TSP Funds Reflect Continuing Decline in Stock Values

The stock market decline continued in July and the TSP funds reflect the declining values as most of the funds are down for the month, year and and previous 12 months.

The stock market continued its decline in July. The biggest loser for the month was the I fund which is down 3.72% for the month and down 14.11% for the year-to-date. The year-to-date loss makes the I fund the largest loser among any of the I funds for the year as well as for the month.

And, on the more positive side, the F fund has performed well for the year with a year to date return of 6.42%–the best of any of the TSP funds in 2008. For the month, the G fund had a positive return of 0.40%–the highest positive return of any of the funds.

Here are the results for the month.

TSP Fund Returns for July 2008
Fund G F C S I
July 0.40% -0.01% -0.80% -0.79% -3.72%
YTD 2.20% 1.25% -12.60% -8.41% -14.11%
12 Month 4.15% 6.42% -10.99% -7.61% -11.64%

Lifecycle Fund Returns for July

Fund L Income L2010 L2020 L2030 L2040
July  0.00%  -0.23%  -0.82%  -1.07%  -1.31%
YTD  -0.67%  -2.81%  -6060% -8.17% -9.59%
12 Month  1.52%  -4.43%  -4.36%  -5.95%  -7.41%

No doubt, many TSP investors are wondering how to proceed with their investments in the coming months. With the continuing uncertainty about oil prices, gas prices, subprime loans, housing prices and concern about the impact the election may have on future economic policies, it is likely that the market will continue to be volatile. The best approach is to try and avoid an emotional reaction to immediate events and to stick with your investment plan. Investors who decide to bail out of the stock funds may find that they have missed a sudden increase in prices if the market makes a quick turnaround.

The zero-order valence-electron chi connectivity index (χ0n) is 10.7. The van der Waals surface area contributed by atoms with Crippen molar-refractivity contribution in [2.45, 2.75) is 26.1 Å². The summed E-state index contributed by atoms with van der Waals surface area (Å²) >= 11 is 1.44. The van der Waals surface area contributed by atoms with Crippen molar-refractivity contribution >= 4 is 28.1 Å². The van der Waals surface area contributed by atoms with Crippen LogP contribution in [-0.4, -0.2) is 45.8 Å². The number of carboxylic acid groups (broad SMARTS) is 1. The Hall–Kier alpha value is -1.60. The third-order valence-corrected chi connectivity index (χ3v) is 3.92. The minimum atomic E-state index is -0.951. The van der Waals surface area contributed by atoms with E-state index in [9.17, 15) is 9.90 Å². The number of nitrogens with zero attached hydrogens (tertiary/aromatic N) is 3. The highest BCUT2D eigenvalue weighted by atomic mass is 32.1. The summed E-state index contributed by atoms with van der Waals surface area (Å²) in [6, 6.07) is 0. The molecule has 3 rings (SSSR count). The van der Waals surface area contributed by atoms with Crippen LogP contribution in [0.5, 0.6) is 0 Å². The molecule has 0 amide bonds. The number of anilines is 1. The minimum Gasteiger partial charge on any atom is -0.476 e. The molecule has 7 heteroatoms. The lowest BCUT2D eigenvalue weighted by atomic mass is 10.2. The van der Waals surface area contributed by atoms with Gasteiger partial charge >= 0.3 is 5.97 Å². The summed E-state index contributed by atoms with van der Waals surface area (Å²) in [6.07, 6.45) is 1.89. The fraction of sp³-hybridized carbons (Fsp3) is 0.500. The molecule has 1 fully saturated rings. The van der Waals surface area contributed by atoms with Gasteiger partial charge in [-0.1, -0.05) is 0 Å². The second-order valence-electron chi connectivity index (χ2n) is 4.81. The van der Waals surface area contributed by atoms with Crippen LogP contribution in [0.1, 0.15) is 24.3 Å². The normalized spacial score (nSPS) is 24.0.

Each market is different. One concern that some analysts have expressed is that consumers are spending less and that this trend will continue. If that occurs, the future performance of many companies will continue to be dismal and the stock market decline will not quickly abate. Another problem is that banks and lending companies are still feeling the effects of risky lending practices and it is possible there will be more bank failures–and a lack of confidence by consumers and investors–for the near future.

In short, no one really knows what to expect from stocks in the next several months other than significant moves up and down are likely to occur as the market responds to events.

Plan your retirement spending carefully. It may take awhile for the markets to work through the current pessimism.

About the Author

Ralph Smith has several decades of experience working with federal human resources issues. He has written extensively on a full range of human resources topics in books and newsletters and is a co-founder of two companies and several newsletters on federal human resources. Follow Ralph on Twitter: @RalphSmith47